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Why Elvis is still earning a fortune

From BBC - August 15, 2017

When a downward-spiralling Elvis Presley died 40 years ago on 16 August 1977, a cynical music industry insider was overheard to remark that it was a "smart career move".

Apocryphal tale or not, death has given a lucrative boost to the selling power of not just Elvis, but also Bob Marley, Jimi Hendrix, David Bowie, and a host of other music legends.

It has also enabled a number of entrepreneurial fans of the artists in question to make a good living from selling memorabilia and other things connected to their idols.

Elvis's legacy and monetary worth remain immensely strong in particular - according to Forbes' list of top earning dead stars he earned $27m (21m) in 2016, and sold one million albums.

Aged just 42 when he died of a heart attack, the singer's notorious love of unhealthy food could not have helped. His favourite sandwich was said to consist of two slices of fried bread, with crispy bacon and fried bananas, smothered in jam and peanut butter.

"Graceland" sold 11,000 such sandwiches to visitors last year - but it was not Graceland, Memphis, Elvis' former home, rather "Graceland Randers" in Denmark.

The tourist attraction in northern Denmark is owned by Danish-born super-fan Henrik Knudsen, 53, who built a copy of the original Graceland mansion to keep the rock 'n' roller's legend alive in Scandinavia.

"I was 13 when he died, and I could not say it was a shock, as I was not that deep into him at the time, but what I recognised was this was something big," says Henrik, an honorary citizen of Memphis, who has visited Graceland in the US some 106 times.

"This could have been royalty. This could have been a president."

After establishing a successful Elvis fan club, his Danish replica of Graceland opened in 2011.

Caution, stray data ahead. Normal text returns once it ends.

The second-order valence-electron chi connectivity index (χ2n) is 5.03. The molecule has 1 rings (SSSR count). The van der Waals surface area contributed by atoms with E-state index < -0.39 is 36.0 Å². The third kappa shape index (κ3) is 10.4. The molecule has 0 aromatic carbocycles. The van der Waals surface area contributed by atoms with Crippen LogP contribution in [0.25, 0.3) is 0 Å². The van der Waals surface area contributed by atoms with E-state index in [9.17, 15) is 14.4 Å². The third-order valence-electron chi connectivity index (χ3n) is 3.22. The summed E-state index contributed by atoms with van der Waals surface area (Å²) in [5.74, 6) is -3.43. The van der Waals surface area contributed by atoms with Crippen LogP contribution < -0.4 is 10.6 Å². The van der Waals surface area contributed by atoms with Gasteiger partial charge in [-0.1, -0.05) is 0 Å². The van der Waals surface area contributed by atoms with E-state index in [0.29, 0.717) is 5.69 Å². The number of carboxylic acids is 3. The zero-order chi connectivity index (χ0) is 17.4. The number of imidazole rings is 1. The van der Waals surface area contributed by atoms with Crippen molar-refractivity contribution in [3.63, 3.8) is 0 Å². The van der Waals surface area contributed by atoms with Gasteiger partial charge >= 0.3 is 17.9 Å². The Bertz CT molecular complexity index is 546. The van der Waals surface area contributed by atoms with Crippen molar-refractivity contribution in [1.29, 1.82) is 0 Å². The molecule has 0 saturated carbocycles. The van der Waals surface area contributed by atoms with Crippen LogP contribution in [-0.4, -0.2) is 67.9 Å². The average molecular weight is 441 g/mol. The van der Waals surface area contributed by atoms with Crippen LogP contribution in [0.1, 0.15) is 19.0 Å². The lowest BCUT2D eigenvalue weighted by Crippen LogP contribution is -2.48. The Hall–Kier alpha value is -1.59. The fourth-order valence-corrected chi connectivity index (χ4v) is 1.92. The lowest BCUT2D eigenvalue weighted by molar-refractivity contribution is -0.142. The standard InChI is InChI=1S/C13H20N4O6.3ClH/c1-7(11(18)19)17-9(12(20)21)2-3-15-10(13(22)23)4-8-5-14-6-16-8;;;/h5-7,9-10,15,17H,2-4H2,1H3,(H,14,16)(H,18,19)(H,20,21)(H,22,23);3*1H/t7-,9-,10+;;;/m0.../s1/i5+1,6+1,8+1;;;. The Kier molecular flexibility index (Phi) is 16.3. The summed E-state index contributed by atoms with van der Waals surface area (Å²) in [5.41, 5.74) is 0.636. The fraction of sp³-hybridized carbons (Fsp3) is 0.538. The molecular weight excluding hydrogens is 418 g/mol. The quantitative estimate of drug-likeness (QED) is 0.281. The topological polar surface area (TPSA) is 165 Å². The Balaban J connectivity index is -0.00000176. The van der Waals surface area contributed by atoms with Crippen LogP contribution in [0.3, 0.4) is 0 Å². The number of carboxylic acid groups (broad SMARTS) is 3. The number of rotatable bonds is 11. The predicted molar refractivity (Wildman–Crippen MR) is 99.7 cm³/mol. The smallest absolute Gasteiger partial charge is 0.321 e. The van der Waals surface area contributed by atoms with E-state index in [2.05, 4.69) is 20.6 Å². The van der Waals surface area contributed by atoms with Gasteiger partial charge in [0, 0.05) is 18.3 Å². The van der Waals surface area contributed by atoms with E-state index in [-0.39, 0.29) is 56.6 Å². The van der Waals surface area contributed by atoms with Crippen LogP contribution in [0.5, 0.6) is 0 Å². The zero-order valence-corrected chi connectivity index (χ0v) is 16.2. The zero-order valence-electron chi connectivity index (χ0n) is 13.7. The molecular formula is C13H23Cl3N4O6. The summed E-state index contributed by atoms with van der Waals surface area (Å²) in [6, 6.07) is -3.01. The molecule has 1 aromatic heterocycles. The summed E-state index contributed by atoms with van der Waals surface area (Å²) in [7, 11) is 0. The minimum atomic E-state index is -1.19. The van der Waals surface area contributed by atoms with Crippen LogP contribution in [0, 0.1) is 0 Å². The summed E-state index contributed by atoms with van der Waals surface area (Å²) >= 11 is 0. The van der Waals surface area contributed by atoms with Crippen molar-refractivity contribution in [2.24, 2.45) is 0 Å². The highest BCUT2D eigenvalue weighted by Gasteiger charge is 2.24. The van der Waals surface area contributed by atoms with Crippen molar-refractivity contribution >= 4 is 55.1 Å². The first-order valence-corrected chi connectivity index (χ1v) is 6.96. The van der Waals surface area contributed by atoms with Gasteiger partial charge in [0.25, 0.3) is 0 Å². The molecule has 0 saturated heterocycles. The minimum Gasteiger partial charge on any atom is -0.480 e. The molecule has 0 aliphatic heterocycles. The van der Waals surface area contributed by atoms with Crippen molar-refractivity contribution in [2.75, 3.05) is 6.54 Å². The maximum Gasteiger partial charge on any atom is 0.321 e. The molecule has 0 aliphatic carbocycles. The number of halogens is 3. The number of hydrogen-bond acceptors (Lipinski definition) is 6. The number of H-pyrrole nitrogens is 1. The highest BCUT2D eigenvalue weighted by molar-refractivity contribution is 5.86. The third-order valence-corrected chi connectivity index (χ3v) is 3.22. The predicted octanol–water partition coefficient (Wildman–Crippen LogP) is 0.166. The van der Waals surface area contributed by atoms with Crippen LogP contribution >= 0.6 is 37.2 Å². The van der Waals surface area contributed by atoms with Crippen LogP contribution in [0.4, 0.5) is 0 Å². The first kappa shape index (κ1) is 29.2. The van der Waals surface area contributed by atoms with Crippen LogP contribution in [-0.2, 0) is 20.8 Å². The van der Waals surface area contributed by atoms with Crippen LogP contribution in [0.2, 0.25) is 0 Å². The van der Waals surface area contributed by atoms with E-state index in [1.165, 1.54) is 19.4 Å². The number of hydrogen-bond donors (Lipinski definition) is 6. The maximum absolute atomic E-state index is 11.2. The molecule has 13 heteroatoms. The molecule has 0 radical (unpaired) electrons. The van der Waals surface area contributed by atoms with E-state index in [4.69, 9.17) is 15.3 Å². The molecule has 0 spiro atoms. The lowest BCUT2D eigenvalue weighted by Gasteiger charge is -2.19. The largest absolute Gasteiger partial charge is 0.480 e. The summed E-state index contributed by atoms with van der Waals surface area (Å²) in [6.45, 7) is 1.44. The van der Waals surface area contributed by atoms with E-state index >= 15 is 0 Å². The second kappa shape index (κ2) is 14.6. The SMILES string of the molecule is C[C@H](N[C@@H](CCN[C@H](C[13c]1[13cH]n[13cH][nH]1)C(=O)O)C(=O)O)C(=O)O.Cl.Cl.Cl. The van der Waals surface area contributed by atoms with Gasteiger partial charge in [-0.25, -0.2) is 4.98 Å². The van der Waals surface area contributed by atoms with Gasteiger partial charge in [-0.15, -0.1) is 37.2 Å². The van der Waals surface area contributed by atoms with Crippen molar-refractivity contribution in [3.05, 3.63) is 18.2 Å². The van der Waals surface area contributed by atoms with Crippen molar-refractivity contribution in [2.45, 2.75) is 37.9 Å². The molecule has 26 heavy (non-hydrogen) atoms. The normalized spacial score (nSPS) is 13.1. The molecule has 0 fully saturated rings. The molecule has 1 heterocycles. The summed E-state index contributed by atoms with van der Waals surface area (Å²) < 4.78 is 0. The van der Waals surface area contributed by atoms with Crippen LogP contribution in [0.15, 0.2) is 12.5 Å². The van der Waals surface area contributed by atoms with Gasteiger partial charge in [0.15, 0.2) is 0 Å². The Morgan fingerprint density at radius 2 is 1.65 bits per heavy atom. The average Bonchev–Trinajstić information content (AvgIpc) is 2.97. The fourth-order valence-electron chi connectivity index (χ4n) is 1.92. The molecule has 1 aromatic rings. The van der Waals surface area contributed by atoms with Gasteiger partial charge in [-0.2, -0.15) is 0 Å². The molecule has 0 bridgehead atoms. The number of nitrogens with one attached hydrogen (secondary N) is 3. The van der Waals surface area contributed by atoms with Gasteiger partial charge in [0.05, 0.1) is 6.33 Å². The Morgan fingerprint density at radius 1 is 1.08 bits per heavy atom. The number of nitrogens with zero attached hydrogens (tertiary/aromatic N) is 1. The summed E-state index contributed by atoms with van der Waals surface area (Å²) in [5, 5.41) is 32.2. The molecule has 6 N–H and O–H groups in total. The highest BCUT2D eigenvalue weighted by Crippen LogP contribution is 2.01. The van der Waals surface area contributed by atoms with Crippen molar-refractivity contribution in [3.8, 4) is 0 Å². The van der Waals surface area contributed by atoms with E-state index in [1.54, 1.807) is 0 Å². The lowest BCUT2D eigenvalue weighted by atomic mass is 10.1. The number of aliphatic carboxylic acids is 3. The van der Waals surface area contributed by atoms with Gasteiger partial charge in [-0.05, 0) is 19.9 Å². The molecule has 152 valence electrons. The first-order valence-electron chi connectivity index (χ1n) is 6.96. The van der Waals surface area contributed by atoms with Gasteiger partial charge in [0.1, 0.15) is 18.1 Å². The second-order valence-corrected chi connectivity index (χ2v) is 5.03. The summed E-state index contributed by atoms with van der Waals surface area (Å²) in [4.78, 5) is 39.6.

It cost 2.8m to build the house, with museum in the basement, a function room, merchandise store, and a diner, but within six years Henrik had made enough money to pay back his investors.

Yet with success came a lawsuit from Elvis Presley Enterprises, the corporate body created by the Elvis Presley Trust to manage worldwide licensing of Elvis-related products and ventures, for infringement of the Graceland trademark.

In December 2015 Graceland Randers was renamed Memphis Mansions, and Henrik declines to discuss the legal aspects.

Memphis Mansions, Randers, Denmark

Elvis Presley signature sandwich - 69 Danish krone ($10.90; 8.42)

Entry price - DKK 99 adults, DKK 69 children 12 to 17, under-12s free

150,000 visitors last year

Sells officially-licensed Elvis products - such as CDs, DVDs, LPs, merchandise, autographs

Another Elvis fanatic who makes a living from his hero is London-based Sid Shaw, the owner of website Elvisly Yours, which sells Elvis-related memorabilia and products to fans in more than 50 countries.

'I first heard Elvis on Radio Luxembourg. And that was the only place you could hear pop music [at the time]," says Sid, now 71.

"Elvis came on and was totally different to anything else, so I became a fan then."

Sid started making busts of Elvis in 1977, the year of his death, and in 1978 set up a fan club.

"In those days, the Elvis Presley estate did not have a trademark, so I applied for the trademark 'Elvis', and I was told you ca not get it because it is generic," he recalls. "So I applied for the next best thing which is 'Elvisly Yours'... and I got it."

The phrase Elvisly Yours is the way Elvis fans around the world sign their letters.

Graceland, Memphis, US

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